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Pareto Optimality

Pareto Optimality

New Year's Day seems to inspire wondrous thoughts about the year ahead. I think this year will be a dilly-whopper. There is so much uncertainty in politics, healthcare, the Federal Reserve, the weather and education. Not to mention the rematch of last year's college championship game Alabama - Clemson on 9 January 2017.

Many people make a New Year's resolution and break it within a week or so. Making New Year's resolutions is an age old tradition that usually requires discipline. But discipline without joy is mere suffering. As I look forward into the New Year, I see changes occurring at the Stone Institute. But what kind of change?

The first thing to keep in mind, the patient population has grown to over seven thousand active patients. In 2016, we added over two hundred new patients to that number. These are not patients with sore throats and ear aches, our patients have complex serious medical conditions that no physician wishes to treat. Sure, there are a number of medical specialists that are usually involved in each new patient's illness, but they seldom communicate with one another, and their pharmacologic therapies many times interact with each other. It is an honor caring for each and every patient at the Stone Institute, but there comes a time when a solo practitioner cannot continue to expand his/her practice. We have tried to provide care to every patient who wants to walk through our threshold, but over the years, the growth in my practice has created massive congestion.

This past year, I had physicians and nurse practitioners shadow me in an effort to find another physician or physician extender who might help take the load off of me. Not to replace me, but to provide care to our patients who are stable and require very little attention now that they are healing or healed. However, each practitioner stated in one way or another, "I get forty-percent of what you do, but sixty-percent is beyond me. I'm not fit to practice with you." Of all of the healthcare providers we had visit our office, none of them were excited about learning something new, looking at patients with a different vision, using a different evaluation approach, listening to the patient's history, learning about emergent systems and fractal physiologic patterns. I'm out. That's it.

Over the past few months, I have been leaving the office at about 7:30 pm to 8:00 pm each patient care day. The staff rotates their late night, but I stay each night. It does not allow me to maintain my healthy rituals, nor does it not allow me to address the concerns of all of our patients that have been coming to the Stone for sixteen years or more. In truth, some of my patients have been in my practice since 1997. Twenty years has gone by quickly.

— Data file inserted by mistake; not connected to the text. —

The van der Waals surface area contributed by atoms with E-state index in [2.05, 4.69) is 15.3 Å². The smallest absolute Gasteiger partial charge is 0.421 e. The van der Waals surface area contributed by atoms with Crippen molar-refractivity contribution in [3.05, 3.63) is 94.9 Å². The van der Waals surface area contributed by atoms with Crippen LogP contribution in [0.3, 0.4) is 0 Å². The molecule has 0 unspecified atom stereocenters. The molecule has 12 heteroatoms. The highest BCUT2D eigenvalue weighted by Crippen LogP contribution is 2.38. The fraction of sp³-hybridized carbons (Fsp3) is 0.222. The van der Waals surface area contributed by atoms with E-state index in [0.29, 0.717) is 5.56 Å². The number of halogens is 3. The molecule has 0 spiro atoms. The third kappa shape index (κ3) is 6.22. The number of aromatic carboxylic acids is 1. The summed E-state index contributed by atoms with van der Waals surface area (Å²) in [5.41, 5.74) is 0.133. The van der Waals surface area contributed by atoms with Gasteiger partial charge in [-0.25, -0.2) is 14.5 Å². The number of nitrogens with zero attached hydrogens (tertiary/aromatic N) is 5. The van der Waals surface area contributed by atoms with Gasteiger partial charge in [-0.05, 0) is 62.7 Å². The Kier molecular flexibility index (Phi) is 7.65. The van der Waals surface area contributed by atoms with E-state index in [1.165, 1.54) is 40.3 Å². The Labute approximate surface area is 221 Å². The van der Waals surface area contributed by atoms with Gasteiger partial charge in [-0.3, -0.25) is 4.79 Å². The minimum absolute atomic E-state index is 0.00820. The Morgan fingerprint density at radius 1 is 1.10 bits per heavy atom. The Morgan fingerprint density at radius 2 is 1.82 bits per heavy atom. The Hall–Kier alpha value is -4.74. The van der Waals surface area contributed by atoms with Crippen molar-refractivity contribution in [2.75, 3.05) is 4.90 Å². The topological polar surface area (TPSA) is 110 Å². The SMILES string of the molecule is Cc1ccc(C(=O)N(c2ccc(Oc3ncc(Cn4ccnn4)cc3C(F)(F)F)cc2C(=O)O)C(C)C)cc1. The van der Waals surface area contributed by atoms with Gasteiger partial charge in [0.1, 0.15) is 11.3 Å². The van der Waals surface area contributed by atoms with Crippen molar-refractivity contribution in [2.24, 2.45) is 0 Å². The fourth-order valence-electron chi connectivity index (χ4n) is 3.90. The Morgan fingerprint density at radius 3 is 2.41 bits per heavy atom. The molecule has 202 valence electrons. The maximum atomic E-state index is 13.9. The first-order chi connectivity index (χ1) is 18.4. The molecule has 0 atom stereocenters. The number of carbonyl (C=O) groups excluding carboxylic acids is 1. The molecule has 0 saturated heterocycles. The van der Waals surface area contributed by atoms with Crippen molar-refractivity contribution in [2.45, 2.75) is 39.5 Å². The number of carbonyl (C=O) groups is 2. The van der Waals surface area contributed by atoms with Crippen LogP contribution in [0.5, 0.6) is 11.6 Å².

The new office schedule will reduce the new patient visits to two per week. This will be put into place immediately. This scheduling change will impact new patients as far out on our schedule as March 2017. However, many of our previous seven thousand patients who want to be seen, cannot get on the schedule because we are spending our care time seeing new patients. In addition, we will not schedule more than eight patients per day, on the two days we do not evaluate new patients. On the days we see new patients, we will see no more than five follow-up patients. In order to see those who need acute care for any new onset illness or acute exacerbation of their chronic illness, the staff will make available more 10 minute visits. We could see probably four or five per day. These slots will be reserved for patients that need a quick evaluation to see if new medications are indicated or if their old medications need to be adjusted.

There are other changes that will be put in place. Most of them are related to our internal processing. These are needed to avoid any problems with communicating laboratory and imaging results to our patients. I prefer our office communicate through email. Phone calls are difficult to manage. Emails are much simpler to fit into the workday and answer properly. We also make both inquiry emails and our answers into each patient's chart capturing clinical changes in chronological order. We do not have electronic records and will never have them. I do not want to type on a computer during our actual patient visit. Those physicians who prefer electronic records to paper charts are more often concerned with reimbursement issues than patient care. Technology can put a wedge between the patient and the doctor.

Video and telemedicine is the next step in caring for patients. Video recordings have the advantage of being able to be placed into charts and subsequent patient care can be visualized directly by reviewing the video. This technology will not be embraced by me anytime soon.

I need to make modifications in the schedule to enhance the likelihood that these alterations will enhance my longevity in the healthcare profession and afford me the time I require to stay well. My ultimate goal is to stay focused on helping each and every one of you.

It's going to be a great new year. 2017 has many different mysteries ahead. Let's all look forward to the unknown and ready ourselves for the challenges and changes that might come about. I'm getting ready to be more responsive to everyone in the practice and at the same time, finding a way to enhance my own personal health. That's Pareto Optimality for me.

What about you?

Doc

Posted by Amanda Sanders at 12:09 PM
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